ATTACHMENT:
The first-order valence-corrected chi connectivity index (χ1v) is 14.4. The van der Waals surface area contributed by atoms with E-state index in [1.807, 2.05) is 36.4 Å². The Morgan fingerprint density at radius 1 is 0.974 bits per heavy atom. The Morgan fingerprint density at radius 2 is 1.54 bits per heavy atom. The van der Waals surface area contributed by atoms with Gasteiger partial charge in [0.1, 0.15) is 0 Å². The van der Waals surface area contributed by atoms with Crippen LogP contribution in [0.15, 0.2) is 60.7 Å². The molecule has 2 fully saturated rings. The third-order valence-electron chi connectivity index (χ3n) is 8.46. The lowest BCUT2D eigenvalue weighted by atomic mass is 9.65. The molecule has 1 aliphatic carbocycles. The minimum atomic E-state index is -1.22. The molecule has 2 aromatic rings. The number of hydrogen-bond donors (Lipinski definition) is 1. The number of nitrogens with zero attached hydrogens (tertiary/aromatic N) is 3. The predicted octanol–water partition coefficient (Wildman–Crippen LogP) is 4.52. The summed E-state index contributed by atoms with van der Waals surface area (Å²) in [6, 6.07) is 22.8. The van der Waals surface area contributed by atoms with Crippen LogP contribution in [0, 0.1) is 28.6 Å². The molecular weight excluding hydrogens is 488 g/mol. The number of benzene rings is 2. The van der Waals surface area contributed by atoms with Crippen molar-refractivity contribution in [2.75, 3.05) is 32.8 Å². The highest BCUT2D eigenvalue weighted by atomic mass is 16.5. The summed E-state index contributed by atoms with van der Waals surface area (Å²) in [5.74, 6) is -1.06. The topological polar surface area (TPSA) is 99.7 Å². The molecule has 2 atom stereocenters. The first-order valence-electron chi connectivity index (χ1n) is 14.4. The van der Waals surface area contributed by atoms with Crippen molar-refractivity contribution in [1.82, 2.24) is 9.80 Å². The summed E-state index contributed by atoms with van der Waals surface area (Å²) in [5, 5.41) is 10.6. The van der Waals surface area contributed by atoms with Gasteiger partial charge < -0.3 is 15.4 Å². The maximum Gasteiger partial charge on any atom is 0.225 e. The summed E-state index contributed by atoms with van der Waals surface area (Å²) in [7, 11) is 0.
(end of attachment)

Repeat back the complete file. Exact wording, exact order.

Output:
The first-order valence-corrected chi connectivity index (χ1v) is 14.4. The van der Waals surface area contributed by atoms with E-state index in [1.807, 2.05) is 36.4 Å². The Morgan fingerprint density at radius 1 is 0.974 bits per heavy atom. The Morgan fingerprint density at radius 2 is 1.54 bits per heavy atom. The van der Waals surface area contributed by atoms with Gasteiger partial charge in [0.1, 0.15) is 0 Å². The van der Waals surface area contributed by atoms with Crippen LogP contribution in [0.15, 0.2) is 60.7 Å². The molecule has 2 fully saturated rings. The third-order valence-electron chi connectivity index (χ3n) is 8.46. The lowest BCUT2D eigenvalue weighted by atomic mass is 9.65. The molecule has 1 aliphatic carbocycles. The minimum atomic E-state index is -1.22. The molecule has 2 aromatic rings. The number of hydrogen-bond donors (Lipinski definition) is 1. The number of nitrogens with zero attached hydrogens (tertiary/aromatic N) is 3. The predicted octanol–water partition coefficient (Wildman–Crippen LogP) is 4.52. The summed E-state index contributed by atoms with van der Waals surface area (Å²) in [6, 6.07) is 22.8. The van der Waals surface area contributed by atoms with Crippen LogP contribution in [0, 0.1) is 28.6 Å². The molecular weight excluding hydrogens is 488 g/mol. The number of benzene rings is 2. The van der Waals surface area contributed by atoms with Crippen molar-refractivity contribution in [2.75, 3.05) is 32.8 Å². The highest BCUT2D eigenvalue weighted by atomic mass is 16.5. The summed E-state index contributed by atoms with van der Waals surface area (Å²) in [5.74, 6) is -1.06. The topological polar surface area (TPSA) is 99.7 Å². The molecule has 2 atom stereocenters. The first-order valence-electron chi connectivity index (χ1n) is 14.4. The van der Waals surface area contributed by atoms with Crippen molar-refractivity contribution in [1.82, 2.24) is 9.80 Å². The summed E-state index contributed by atoms with van der Waals surface area (Å²) in [5, 5.41) is 10.6. The van der Waals surface area contributed by atoms with Gasteiger partial charge < -0.3 is 15.4 Å². The maximum Gasteiger partial charge on any atom is 0.225 e. The summed E-state index contributed by atoms with van der Waals surface area (Å²) in [7, 11) is 0.